AERO provides a new meaning to first on-site, extra-bureaucratic emergency response. Our aviation assets allow us to provide physical site presence within hours of being activated, our multidisciplinary teams allow us to respond to a variety of needs, and our focus on innovation pushes us to find new and better ways to carry out our missions by refining the best practice and adopting new tech, and our community-directed procedure tailors it to the specific needs of a community during an emergency. Civilian aviation emergency response in Canada has historically existed as sporadic, ad hoc efforts by individuals in the face of adversity. We are the first of our kind to formalize a general aviation-based emergency response organization, and that too with a multi-disciplinary support team of medical professionals, emergency managers, academic professionals, public health workers, veterinary professionals, etc. We have deep pride in our innovative outlook. We maintain relationships with academic institutions and industry with whom we are developing next-generation training programs for volunteers, incorporating future technology, participating in ongoing research and building a robust network of response organizations to expand our capabilities.
What is the plan for the next 5 years? What do you want to achieve?
The plan for the next 5 years is to build a robust national network of responders and support organizations so we can leverage a vast amount of resources towards local, regional and larger-scale emergencies. To get to this point, we have some specific long-term goals for the next 5 years:
- National Presence: Our goal in 5 years is to have some presence in every province and territory across the country. By establishing contacts and hubs across the country, we will gain access to resources available to leverage when emergencies occur. We are in the process of testing out our expansion model in Ontario, and with an established protocol, we will be able to expand rapidly over the next 5 years.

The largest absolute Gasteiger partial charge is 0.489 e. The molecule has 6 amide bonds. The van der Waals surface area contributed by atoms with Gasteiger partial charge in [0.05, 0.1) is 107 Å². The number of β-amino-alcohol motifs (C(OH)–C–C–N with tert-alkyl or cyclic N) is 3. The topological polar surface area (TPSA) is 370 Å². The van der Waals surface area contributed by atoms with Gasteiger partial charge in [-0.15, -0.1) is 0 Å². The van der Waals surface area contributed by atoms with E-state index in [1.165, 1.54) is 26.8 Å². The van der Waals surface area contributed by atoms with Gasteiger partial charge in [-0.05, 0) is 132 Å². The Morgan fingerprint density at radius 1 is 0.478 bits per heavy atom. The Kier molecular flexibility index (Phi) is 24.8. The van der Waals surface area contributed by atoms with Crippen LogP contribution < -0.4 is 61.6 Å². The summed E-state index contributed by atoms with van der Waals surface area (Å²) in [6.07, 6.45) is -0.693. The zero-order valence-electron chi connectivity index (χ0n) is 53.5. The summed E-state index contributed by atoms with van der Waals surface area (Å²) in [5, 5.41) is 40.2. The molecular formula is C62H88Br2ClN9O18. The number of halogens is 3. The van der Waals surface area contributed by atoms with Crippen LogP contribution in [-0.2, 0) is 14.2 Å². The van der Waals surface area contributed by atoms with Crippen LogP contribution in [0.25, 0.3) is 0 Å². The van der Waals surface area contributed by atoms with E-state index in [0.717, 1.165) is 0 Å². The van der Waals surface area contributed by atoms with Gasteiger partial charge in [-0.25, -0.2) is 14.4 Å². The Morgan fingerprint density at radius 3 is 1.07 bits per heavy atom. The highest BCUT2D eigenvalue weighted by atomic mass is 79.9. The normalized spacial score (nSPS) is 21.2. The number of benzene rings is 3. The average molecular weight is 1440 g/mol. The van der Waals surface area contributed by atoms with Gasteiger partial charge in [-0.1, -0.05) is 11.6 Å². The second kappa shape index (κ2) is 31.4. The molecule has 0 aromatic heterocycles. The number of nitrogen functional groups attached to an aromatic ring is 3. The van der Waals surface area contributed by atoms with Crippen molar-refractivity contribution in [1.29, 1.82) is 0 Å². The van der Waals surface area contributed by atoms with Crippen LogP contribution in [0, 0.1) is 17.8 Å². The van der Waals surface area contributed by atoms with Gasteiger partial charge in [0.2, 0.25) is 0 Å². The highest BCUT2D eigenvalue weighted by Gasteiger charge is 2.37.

- Evolving Academic and Industry Partnerships: We want to be at the forefront of aviation and emergency response technology. We already have relationships with York University, Simon Fraser University, Drones Express Canada and others who are facilitating our presence at industry-leading laboratories, programs and conversations.
- Be the Nation’s Leading First On Scene Organization: When assistance is required, we want to be the first on contact lists in our service areas to respond. We hope to get there by developing a deep trust with communities and have an institutionalized “we will get it done” attitude.
What is the biggest challenge you’ve faced so far?
The biggest challenge we have faced so far is understanding and enacting sustainable growth. After the floods of November 2021, we got numerous volunteer applications, requests from communities for partnerships, etc. Within a month of standing up, we realized we had grown to over 50 response pilots, a few dozen ground volunteers and dealing with multiple conversations with organizations looking for collaborations. It was a difficult understanding that we needed to pause, build a strong leadership team, build a framework for our activities and then onboard committed volunteers to support the effort. We have since changed our approach to building a robust structure with leadership and then bringing on a team of volunteers. Having said that, we continue to pride ourselves on our lightning-fast growth across BC and starting up an Ontario branch by the end of this year.
How can people get involved?
We are always looking for volunteers to help the cause! You do not need to have an emergency response or aviation background to help out – all of our volunteers bring unique expertise in their own fields that we can weave into the response capabilities of AERO. If you would like to be a part of the mission, visit us at www.bcaero.org/get-involved or send us an email at [email protected]. If you have any questions for me, I am reachable at [email protected] and always happy to chat!